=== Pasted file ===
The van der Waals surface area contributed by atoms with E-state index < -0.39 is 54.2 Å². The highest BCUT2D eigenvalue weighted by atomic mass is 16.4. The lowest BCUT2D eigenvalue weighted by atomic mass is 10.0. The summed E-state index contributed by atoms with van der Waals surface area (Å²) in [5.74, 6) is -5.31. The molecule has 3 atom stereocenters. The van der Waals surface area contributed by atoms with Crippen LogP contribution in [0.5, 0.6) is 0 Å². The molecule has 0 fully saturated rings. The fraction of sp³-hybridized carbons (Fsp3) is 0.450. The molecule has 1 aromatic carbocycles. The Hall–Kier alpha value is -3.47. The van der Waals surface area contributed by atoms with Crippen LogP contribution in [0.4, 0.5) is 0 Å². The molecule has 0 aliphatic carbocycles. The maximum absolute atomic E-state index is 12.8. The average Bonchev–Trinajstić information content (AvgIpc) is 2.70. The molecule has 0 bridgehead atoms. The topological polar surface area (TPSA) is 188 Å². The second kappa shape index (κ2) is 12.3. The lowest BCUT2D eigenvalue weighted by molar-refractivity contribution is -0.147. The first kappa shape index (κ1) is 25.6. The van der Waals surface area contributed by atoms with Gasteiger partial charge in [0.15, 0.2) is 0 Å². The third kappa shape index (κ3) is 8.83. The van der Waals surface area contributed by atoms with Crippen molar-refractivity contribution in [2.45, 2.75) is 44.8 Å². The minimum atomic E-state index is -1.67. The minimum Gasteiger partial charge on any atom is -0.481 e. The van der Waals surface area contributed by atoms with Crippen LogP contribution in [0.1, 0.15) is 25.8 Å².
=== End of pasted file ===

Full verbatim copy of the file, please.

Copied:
The van der Waals surface area contributed by atoms with E-state index < -0.39 is 54.2 Å². The highest BCUT2D eigenvalue weighted by atomic mass is 16.4. The lowest BCUT2D eigenvalue weighted by atomic mass is 10.0. The summed E-state index contributed by atoms with van der Waals surface area (Å²) in [5.74, 6) is -5.31. The molecule has 3 atom stereocenters. The van der Waals surface area contributed by atoms with Crippen LogP contribution in [0.5, 0.6) is 0 Å². The molecule has 0 fully saturated rings. The fraction of sp³-hybridized carbons (Fsp3) is 0.450. The molecule has 1 aromatic carbocycles. The Hall–Kier alpha value is -3.47. The van der Waals surface area contributed by atoms with Crippen LogP contribution in [0.4, 0.5) is 0 Å². The molecule has 0 aliphatic carbocycles. The maximum absolute atomic E-state index is 12.8. The average Bonchev–Trinajstić information content (AvgIpc) is 2.70. The molecule has 0 bridgehead atoms. The topological polar surface area (TPSA) is 188 Å². The second kappa shape index (κ2) is 12.3. The lowest BCUT2D eigenvalue weighted by molar-refractivity contribution is -0.147. The first kappa shape index (κ1) is 25.6. The van der Waals surface area contributed by atoms with Gasteiger partial charge in [0.15, 0.2) is 0 Å². The third kappa shape index (κ3) is 8.83. The van der Waals surface area contributed by atoms with Crippen molar-refractivity contribution in [2.45, 2.75) is 44.8 Å². The minimum atomic E-state index is -1.67. The minimum Gasteiger partial charge on any atom is -0.481 e. The van der Waals surface area contributed by atoms with Crippen LogP contribution in [0.1, 0.15) is 25.8 Å².